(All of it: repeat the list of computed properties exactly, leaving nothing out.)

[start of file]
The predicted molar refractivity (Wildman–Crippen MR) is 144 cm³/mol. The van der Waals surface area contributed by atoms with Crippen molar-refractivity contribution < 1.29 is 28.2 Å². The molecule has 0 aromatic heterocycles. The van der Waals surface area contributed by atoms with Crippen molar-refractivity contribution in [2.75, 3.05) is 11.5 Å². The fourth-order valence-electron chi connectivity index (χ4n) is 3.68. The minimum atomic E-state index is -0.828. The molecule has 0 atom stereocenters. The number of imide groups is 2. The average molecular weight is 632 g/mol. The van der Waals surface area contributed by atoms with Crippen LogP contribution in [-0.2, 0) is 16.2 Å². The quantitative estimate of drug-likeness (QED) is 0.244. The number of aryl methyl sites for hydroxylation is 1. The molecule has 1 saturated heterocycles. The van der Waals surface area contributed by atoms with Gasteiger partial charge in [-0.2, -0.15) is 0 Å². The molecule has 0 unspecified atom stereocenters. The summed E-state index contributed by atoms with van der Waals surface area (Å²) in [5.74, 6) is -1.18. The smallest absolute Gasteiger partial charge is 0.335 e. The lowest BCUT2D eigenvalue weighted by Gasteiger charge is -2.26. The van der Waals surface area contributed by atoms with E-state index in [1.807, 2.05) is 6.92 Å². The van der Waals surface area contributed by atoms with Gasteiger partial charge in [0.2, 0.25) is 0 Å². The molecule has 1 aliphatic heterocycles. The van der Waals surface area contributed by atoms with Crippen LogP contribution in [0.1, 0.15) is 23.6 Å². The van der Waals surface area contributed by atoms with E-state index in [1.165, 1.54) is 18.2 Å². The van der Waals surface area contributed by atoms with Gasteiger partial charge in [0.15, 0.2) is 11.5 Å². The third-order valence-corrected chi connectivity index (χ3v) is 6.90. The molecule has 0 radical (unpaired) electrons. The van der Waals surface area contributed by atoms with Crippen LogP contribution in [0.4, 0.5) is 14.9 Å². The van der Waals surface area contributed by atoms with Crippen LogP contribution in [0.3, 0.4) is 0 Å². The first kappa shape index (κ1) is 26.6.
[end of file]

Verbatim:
The predicted molar refractivity (Wildman–Crippen MR) is 144 cm³/mol. The van der Waals surface area contributed by atoms with Crippen molar-refractivity contribution < 1.29 is 28.2 Å². The molecule has 0 aromatic heterocycles. The van der Waals surface area contributed by atoms with Crippen molar-refractivity contribution in [2.75, 3.05) is 11.5 Å². The fourth-order valence-electron chi connectivity index (χ4n) is 3.68. The minimum atomic E-state index is -0.828. The molecule has 0 atom stereocenters. The number of imide groups is 2. The average molecular weight is 632 g/mol. The van der Waals surface area contributed by atoms with Crippen LogP contribution in [-0.2, 0) is 16.2 Å². The quantitative estimate of drug-likeness (QED) is 0.244. The number of aryl methyl sites for hydroxylation is 1. The molecule has 1 saturated heterocycles. The van der Waals surface area contributed by atoms with Gasteiger partial charge in [-0.2, -0.15) is 0 Å². The molecule has 0 unspecified atom stereocenters. The summed E-state index contributed by atoms with van der Waals surface area (Å²) in [5.74, 6) is -1.18. The smallest absolute Gasteiger partial charge is 0.335 e. The lowest BCUT2D eigenvalue weighted by Gasteiger charge is -2.26. The van der Waals surface area contributed by atoms with E-state index in [1.807, 2.05) is 6.92 Å². The van der Waals surface area contributed by atoms with Gasteiger partial charge in [0.2, 0.25) is 0 Å². The molecule has 1 aliphatic heterocycles. The van der Waals surface area contributed by atoms with Crippen LogP contribution in [0.1, 0.15) is 23.6 Å². The van der Waals surface area contributed by atoms with E-state index in [1.165, 1.54) is 18.2 Å². The van der Waals surface area contributed by atoms with Gasteiger partial charge in [0.15, 0.2) is 11.5 Å². The third-order valence-corrected chi connectivity index (χ3v) is 6.90. The molecule has 0 radical (unpaired) electrons. The van der Waals surface area contributed by atoms with Crippen LogP contribution in [0.4, 0.5) is 14.9 Å². The van der Waals surface area contributed by atoms with Crippen LogP contribution in [0.3, 0.4) is 0 Å². The first kappa shape index (κ1) is 26.6.